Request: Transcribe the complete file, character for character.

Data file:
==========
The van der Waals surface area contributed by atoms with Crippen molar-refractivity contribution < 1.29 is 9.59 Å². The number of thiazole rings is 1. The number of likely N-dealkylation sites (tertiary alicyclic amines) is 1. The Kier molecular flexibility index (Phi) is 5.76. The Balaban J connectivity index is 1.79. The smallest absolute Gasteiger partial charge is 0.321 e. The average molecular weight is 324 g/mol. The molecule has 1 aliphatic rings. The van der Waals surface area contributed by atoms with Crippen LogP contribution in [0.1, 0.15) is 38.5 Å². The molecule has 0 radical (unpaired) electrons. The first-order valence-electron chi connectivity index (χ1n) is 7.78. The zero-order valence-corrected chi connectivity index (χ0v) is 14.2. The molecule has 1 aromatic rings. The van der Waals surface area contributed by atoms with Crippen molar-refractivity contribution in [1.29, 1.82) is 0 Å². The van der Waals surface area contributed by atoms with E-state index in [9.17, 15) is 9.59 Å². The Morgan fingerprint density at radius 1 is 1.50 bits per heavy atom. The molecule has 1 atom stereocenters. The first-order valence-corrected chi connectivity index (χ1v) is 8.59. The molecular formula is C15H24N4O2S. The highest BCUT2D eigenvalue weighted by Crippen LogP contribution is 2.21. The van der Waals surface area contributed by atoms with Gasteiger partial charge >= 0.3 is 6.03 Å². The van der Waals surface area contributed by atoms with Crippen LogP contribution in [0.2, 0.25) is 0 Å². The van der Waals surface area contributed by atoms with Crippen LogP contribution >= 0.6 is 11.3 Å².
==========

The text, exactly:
The van der Waals surface area contributed by atoms with Crippen molar-refractivity contribution < 1.29 is 9.59 Å². The number of thiazole rings is 1. The number of likely N-dealkylation sites (tertiary alicyclic amines) is 1. The Kier molecular flexibility index (Phi) is 5.76. The Balaban J connectivity index is 1.79. The smallest absolute Gasteiger partial charge is 0.321 e. The average molecular weight is 324 g/mol. The molecule has 1 aliphatic rings. The van der Waals surface area contributed by atoms with Crippen LogP contribution in [0.1, 0.15) is 38.5 Å². The molecule has 0 radical (unpaired) electrons. The first-order valence-electron chi connectivity index (χ1n) is 7.78. The zero-order valence-corrected chi connectivity index (χ0v) is 14.2. The molecule has 1 aromatic rings. The van der Waals surface area contributed by atoms with Crippen molar-refractivity contribution in [1.29, 1.82) is 0 Å². The van der Waals surface area contributed by atoms with E-state index in [9.17, 15) is 9.59 Å². The Morgan fingerprint density at radius 1 is 1.50 bits per heavy atom. The molecule has 1 atom stereocenters. The first-order valence-corrected chi connectivity index (χ1v) is 8.59. The molecular formula is C15H24N4O2S. The highest BCUT2D eigenvalue weighted by Crippen LogP contribution is 2.21. The van der Waals surface area contributed by atoms with Gasteiger partial charge >= 0.3 is 6.03 Å². The van der Waals surface area contributed by atoms with Crippen LogP contribution in [0.2, 0.25) is 0 Å². The van der Waals surface area contributed by atoms with Crippen LogP contribution >= 0.6 is 11.3 Å².